Accessibility links

Breaking News

Russia: Vox Populi -- Muscovites Speak Out On Demise Of TV-6 (Part 2)

Moscow, 22 January 2002 (RFE/RL) -- The demise of TV-6 -- Russia's last remaining private nationwide television station -- was on the minds of many Muscovites today. The station was taken off the air at midnight last night after losing a court battle with minority shareholder LUKoil, which sued TV-6 for unprofitability. The case is strikingly similar to that of NTV, which was taken over by Gazprom in April, and leaves Russians with no alternatives to state television.

A Moscow radio station popular with young people this morning asked listeners to call in and share their opinions of the TV-6 drama. One, a young man named Volodya, said that only in Russia can there be a situation where you turn on the television only to find your regular station has been replaced with something completely different.

For Anatolii Chuchleb, a 40-year-old lawyer, the battle for TV-6 is an attempt by the government to silence oligarch Boris Berezovsky, the TV-6 owner who has been living in self-imposed exile abroad since falling afoul of the Kremlin. Although he says the blackout is not about press freedom, Chuchleb says there is no question that TV-6 was the only unbiased channel on Russian television.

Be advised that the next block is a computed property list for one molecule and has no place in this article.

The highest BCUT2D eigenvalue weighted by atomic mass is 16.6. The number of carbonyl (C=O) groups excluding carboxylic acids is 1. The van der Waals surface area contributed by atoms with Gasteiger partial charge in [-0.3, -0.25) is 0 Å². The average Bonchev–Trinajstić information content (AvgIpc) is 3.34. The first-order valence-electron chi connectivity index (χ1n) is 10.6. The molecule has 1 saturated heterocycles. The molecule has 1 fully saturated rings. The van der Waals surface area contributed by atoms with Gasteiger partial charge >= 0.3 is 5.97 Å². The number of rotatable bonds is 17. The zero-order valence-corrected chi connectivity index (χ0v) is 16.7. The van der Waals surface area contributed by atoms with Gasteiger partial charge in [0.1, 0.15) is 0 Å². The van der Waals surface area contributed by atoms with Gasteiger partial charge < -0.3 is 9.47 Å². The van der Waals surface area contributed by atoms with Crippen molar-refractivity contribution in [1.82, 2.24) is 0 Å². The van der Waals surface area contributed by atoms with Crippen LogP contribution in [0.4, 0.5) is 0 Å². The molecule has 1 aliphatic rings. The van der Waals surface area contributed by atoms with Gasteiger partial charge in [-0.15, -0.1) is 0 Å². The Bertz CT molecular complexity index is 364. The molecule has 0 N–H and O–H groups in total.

"[In my opinion, TV-6] represented 'glasnost' in television. [State-owned] TV channels, like ORT or RTR, are biased. They cannot speak the way TV-6 [journalists] used to speak," Chuchleb says. "For [Russians], it's a big loss. But I believe that [TV-6 director] Yevgenii Kiselyov and his team will not give up the fight."

Lyubov Brevdo, a 65-year-old pensioner, likens the TV-6 shutdown to Soviet times, when free media did not exist in the country. Brevdo says that while she didn't like TV-6 herself, she believes that people should have the right to hear different opinions if they so choose.

"It's a pity [that the channel is off the air]. [TV-6] journalists are very talented," Brevdo says. "I can't say that I liked everything they showed on television, especially recently. But there are different opinions. I can switch the TV off if there's something I don't like. Nobody's forcing you, are they?"

According to a poll conducted by the Russian Center for Public Opinion, 39 percent of Russians surveyed said they considered the TV-6 shutdown a political issue. Fourteen percent said they thought it was purely an economic issue.